Boost your energy: How your diet can help you get more out of your day
Are your energy levels low? Does your busy morning come to the screeching halt of afternoon blahs? If so, you may need to boost your energy. I’m not talking about energy drinks or anything that comes in a pill form. I’m talking about a few changes to your diet that can help put more spring in your step and focus in your day. You need to change the way your mind sees the word “diet”. It’s not about deprivation and suppressing your cravings. It’s about choosing foods that have the most impact to your energy levels. Follow these guidelines and you’ll find an improvement in your overall health while boosting your body’s processes.
Eat nutrient-dense foods to optimize your metabolism. Your brain and body require vitamins and minerals to get everything accomplished in your busy day. Much like a car running low on gas, when you run out of nutrients to break down, your body becomes tired and your thoughts, sluggish. Metabolism is the process of converting food to energy, and the more nutrients per calorie, the more you benefit from eating it. Choosing vegetables, beans, nuts, seeds, whole grains, fruits, and lean animal proteins will give the most nutrients per calorie. Refined breads, fried and fatty foods, desserts and sweets, processed snacks and foods give a lot of calories but have little to no nutritional value.
Omega-3 fats are a high impact nutrient that improves your mood, memory, and thinking. They’re an excellent source of fat that you need to focus and improve your energy levels. You’ll want to get in at least one source of omega-3 fats a day. Fish, flax seeds, flax oil, hemp seeds, hemp oil, leafy greens, and walnuts are all excellent sources. While a fish oil supplement can help, it doesn’t replace the powerful impact of your body breaking it down itself.
Foods rich in antioxidants are essential to maintaining overall body health. Antioxidants are the clean up crew for your body. They take away damaging chemicals (some that your body makes on its own) that cause fatigue and lead to illness. Choose colorful fruits, vegetables, and other plant-based foods for antioxidant bursts. Berries, melons, dark leafy vegetables like kale, broccoli, collard greens, and spinach are excellent sources. Notice that leafy greens are also mentioned in the omega-3 fats above. Food rich in antioxidants are also nutrient-dense. That isn’t a coincidence. Once again, you want to eat the foods so your body can break it down and gain the most nutritional value. A bill or processed food will never give the same impact.
Don’t Starve Yourself!
Don’t skip breakfast OR snacks. Remember above where we mentioned that you need to change the way you think of the word “diet”? Breakfast jump starts your body’s processing system. It’s also a quick and easy way to get in some fresh fruit or other nutrient-rich foods first thing in the morning. If you get nauseous at the thought of food in the morning, consider a power snack for when you wake up completely. Snacking isn’t evil. But if your first instinct is to grab a bag of chips instead of a nutritious alternative, you’re not doing your energy levels any justice. If you’re hungry, your body crashes and it wants something quick and easy to process…like junk food. If you find yourself in that boat, make sure you have nutrient dense snacks to help you perk up.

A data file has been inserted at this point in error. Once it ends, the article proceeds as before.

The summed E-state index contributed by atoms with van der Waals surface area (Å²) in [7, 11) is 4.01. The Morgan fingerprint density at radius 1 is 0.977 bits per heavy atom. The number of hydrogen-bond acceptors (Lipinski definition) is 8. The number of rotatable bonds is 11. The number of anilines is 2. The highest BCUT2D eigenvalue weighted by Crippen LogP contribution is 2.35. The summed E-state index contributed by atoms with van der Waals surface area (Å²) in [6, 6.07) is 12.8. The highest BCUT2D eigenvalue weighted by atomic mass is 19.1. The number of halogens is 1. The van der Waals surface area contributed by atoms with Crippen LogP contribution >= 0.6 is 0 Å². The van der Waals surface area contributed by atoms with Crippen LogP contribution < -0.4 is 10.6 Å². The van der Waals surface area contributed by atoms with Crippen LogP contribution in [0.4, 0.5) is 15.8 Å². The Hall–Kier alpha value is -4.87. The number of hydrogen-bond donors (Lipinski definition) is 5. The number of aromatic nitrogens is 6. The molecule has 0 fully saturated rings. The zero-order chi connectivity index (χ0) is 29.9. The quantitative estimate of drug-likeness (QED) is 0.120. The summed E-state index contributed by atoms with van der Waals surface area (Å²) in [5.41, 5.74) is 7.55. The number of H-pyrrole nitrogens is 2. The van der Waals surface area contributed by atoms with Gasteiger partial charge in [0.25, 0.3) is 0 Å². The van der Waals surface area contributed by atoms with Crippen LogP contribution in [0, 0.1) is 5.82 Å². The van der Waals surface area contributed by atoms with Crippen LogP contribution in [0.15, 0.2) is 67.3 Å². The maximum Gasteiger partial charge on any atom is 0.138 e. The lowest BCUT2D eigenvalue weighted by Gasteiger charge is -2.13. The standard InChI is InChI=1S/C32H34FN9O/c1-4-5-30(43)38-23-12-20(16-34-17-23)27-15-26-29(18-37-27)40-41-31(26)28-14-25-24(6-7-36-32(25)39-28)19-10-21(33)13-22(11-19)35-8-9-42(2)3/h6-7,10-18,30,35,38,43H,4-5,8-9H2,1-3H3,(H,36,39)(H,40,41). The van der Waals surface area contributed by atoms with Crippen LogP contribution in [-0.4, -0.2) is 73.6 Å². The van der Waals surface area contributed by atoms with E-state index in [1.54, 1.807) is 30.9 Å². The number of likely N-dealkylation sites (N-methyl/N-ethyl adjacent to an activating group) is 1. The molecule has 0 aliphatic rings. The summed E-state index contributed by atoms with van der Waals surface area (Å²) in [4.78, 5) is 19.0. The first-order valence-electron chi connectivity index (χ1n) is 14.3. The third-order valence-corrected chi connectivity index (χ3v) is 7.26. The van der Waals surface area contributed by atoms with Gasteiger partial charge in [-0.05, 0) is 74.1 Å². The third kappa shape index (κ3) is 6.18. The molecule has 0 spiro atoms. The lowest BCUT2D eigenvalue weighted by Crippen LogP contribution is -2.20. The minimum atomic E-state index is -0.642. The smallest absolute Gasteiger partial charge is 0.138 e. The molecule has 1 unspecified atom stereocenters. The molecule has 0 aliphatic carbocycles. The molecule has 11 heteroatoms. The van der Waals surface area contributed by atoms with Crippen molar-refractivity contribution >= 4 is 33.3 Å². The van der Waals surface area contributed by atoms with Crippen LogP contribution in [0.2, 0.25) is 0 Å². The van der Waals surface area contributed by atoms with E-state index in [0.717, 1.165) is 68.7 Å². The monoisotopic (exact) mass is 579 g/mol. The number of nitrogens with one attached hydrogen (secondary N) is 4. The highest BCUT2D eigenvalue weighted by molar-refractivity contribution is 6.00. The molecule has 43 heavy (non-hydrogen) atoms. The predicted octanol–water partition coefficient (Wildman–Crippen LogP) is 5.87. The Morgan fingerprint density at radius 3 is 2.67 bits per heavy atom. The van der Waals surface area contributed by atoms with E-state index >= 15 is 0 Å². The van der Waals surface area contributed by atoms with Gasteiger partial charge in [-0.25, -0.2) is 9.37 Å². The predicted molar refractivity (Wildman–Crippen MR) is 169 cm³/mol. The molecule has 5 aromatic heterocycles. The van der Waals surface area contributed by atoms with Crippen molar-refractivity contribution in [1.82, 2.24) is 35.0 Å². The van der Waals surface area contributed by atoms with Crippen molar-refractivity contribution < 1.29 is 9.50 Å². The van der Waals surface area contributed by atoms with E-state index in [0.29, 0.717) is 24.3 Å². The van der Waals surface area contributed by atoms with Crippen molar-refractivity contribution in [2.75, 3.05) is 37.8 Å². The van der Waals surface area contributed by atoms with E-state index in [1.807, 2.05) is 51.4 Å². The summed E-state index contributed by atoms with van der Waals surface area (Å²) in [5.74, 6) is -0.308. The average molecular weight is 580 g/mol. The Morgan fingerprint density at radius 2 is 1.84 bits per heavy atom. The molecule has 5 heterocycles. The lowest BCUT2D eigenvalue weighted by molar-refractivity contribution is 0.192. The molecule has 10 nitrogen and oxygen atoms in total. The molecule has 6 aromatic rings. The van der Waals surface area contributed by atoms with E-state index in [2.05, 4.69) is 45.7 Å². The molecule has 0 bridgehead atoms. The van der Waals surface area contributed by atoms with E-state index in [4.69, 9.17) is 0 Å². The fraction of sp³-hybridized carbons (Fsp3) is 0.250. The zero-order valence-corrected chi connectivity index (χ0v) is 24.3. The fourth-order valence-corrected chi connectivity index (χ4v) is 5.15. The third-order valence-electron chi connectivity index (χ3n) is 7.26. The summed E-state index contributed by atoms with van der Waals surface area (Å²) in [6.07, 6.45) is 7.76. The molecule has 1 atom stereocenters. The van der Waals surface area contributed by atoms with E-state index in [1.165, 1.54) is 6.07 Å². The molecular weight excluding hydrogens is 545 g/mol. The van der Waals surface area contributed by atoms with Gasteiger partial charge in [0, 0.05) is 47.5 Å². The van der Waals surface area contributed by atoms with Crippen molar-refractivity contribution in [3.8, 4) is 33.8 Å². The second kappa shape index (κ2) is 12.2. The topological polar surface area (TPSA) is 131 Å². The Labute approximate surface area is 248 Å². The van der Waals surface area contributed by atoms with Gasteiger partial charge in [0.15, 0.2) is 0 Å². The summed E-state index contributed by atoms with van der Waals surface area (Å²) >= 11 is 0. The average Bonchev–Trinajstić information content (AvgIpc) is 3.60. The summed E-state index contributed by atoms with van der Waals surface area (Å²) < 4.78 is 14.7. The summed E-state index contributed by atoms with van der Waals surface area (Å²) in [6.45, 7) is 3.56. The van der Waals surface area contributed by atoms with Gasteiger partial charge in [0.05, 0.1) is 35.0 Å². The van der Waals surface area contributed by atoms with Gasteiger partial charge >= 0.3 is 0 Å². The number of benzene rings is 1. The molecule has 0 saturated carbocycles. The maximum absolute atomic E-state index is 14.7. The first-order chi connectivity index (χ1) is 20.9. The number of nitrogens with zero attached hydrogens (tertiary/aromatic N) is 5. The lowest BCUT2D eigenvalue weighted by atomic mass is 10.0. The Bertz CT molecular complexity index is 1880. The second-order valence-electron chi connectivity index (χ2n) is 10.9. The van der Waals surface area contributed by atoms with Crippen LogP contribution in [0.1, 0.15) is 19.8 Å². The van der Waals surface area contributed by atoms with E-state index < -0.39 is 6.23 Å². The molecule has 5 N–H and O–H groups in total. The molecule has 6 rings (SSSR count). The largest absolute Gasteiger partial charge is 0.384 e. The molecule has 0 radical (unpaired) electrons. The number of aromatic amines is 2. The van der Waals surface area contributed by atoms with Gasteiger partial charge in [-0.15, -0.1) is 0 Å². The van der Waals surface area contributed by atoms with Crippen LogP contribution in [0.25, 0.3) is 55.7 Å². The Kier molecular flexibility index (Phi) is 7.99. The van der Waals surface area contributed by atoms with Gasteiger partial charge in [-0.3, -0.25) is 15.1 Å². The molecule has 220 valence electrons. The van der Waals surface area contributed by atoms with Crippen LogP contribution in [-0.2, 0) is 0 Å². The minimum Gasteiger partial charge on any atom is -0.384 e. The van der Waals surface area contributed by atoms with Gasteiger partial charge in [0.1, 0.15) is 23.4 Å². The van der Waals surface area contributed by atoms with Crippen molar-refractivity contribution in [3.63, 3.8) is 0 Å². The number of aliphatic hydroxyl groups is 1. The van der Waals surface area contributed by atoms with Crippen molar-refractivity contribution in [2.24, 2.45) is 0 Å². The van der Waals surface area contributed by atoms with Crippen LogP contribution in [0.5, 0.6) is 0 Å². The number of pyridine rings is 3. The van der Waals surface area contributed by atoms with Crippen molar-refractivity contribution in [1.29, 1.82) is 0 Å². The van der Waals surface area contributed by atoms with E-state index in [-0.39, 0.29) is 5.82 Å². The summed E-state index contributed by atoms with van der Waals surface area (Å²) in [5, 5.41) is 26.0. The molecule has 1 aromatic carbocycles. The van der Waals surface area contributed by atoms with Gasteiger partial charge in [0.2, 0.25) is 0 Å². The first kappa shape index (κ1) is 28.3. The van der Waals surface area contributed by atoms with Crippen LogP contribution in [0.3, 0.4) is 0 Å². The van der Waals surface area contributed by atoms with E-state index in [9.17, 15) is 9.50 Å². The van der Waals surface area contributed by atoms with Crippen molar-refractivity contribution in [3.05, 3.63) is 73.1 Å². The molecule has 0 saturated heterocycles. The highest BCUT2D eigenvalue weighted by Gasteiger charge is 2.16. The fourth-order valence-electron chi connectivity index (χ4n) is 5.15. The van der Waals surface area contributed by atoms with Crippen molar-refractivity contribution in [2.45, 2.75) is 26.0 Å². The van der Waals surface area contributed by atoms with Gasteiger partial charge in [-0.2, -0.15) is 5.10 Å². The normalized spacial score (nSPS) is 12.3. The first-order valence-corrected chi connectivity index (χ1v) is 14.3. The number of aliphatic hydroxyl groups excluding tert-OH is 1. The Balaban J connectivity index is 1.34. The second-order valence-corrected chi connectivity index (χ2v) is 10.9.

Fantastic snack ideas include a container of yogurt topped with natural granola, a mix of nuts and dried fruits, whole grain crackers with baby carrots and hummus, a half cup of berries with walnuts, and more. Hummus is an excellent dip choice because it’s made of garbanzo beans (also known as chickpeas). While most versions require the use of Tahini (sesame paste), there are other versions that give a rich flavor without the paste.
Finally, what you drink has a powerful impact on your body. Keep hydrated means water. You want to drink one cup every couple of hours. An easy way to drink water on the go is by keeping a reusable bottle with you.
Alcohol intake is another thing to consider. Alcohol is a depressant that contributes to low energy. It also has the added effect of occasionally acting as a stimulant several hours later. That interrupts sleep cycles and causes fatigue. Did you know there is also a nutrient-dense option? A glass of red wine is a good choice because of its antioxidant content, but certain medications and those suffering from certain types of anxiety, high blood pressure, or dependence issues should avoid alcohol completely. Also note that red wine doesn’t replace a nutrient-rich diet. Alcohol should be an occasional indulgence.
Then there’s caffeine. Caffeine can’t stave off sleep for an extended period of time. It’s also not the energy boost you think it is. Regular coffee drinkers who feel a “boost” in the morning are actually counteracting the withdrawal effects of caffeine deprivation through the night. If you have to drink your caffeine, that’s fine, but consider adding an apple or apple juice to your morning routine since apples will wake up you faster and more thoroughly than coffee can.
Don’t try to make dramatic changes overnight. If you try to do a complete diet overhaul, you’ll fall back on destructive habits and feel like you’ve failed. Start small. Make sure you have at least nutrient-dense snacks a day. Then move to breakfast. Then your other meals. Before you know it, you’ll see a dramatic change in your energy levels that also benefit your overall health.